‘War for Guam’ Features Unique Views of Father Jesus Baza Duenas and George Tweed

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The films producers sat down with PNC to talk about the documentary. 

Guam – On October 15, ‘War for Guam,’ a documentary that focuses on the loyalty of native Chamorro’s to the United States during the Japanese occupation, will have a special screening at the University of Guam.

 

 

 

 

The documentary ‘War for Guam’ focuses on the native Chamorro’s who remained loyal to the United States during Japanese occupation of World War 2. But it also focuses on the problems that persist on Guam even after the U.S. liberated Guam.

 

“This idea of liberation is pervasive, there was gratitude and rightfully so gratitude for the end of the occupation but that in a lot of ways subverted a lot of these other issues that were going on,” said Dr. James Viernas, UOG professor.

 

Co- producer Baltazar Augon tells PNC that the topic of the film is very timely given the recent military buildup on Guam.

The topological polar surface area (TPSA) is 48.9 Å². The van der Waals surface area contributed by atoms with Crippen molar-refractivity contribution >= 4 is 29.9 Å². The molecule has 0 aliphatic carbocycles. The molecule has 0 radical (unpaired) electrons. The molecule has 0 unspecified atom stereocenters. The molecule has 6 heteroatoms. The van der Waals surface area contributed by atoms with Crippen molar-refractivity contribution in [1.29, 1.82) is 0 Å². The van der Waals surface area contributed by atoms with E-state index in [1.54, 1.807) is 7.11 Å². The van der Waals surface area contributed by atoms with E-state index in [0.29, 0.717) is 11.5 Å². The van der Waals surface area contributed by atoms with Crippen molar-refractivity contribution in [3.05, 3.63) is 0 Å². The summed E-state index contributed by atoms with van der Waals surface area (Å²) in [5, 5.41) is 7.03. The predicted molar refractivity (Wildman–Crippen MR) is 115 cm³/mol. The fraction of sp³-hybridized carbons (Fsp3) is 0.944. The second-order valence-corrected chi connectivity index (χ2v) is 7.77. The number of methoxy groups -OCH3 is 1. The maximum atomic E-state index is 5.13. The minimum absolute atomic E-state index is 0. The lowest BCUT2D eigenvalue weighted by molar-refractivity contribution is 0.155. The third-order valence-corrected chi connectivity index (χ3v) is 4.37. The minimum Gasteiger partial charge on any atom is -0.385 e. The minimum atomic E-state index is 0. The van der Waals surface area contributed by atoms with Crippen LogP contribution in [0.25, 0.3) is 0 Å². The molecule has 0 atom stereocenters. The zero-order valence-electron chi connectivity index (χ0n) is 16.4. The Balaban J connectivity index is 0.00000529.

“The film speaks from various points of view of war survivors from what they’ve experienced through the war and all of the subsequent issues that have happened since then; issues that have remained unresolved so i think that it’s a very timely piece and maybe it was divine providence if you will that film took so long to be completed because at this point in time it could be an agent for open dialogue wit the population here on Guam, ” said Aguon.

 

The film keys in on two major figures during the occupation of Guam, Father Jesus Baza Duenas and U.S. radioman George Tweed. Co- producer Dr. Michael Bevacqua talks about the characters.

 

“George Tweed was a symbol of the us and Chamorro’s looked to him and protected him, to support the us war effort to kind of prove their loyalty in a way or to prove just their humanity. Father Duenas was protecting the humanity of the Chamorro people, defending their religious freedoms trying to insulate them from harm from the Japanese and so these two heroic figures, one of who survives and goes back to the states after the war and the other who was martyred, killed by the Japanese,” said Bevacqua

 

Bevacqua says the film helps people to see the depth of the characters of Father Duenas and Tweed. The film tackles issues with modern U.S. military occupation and how they trace back to the end of World War 2. You can see a screening of the film on October 15 at 5:30 p.m. at the UOG class lecture hall.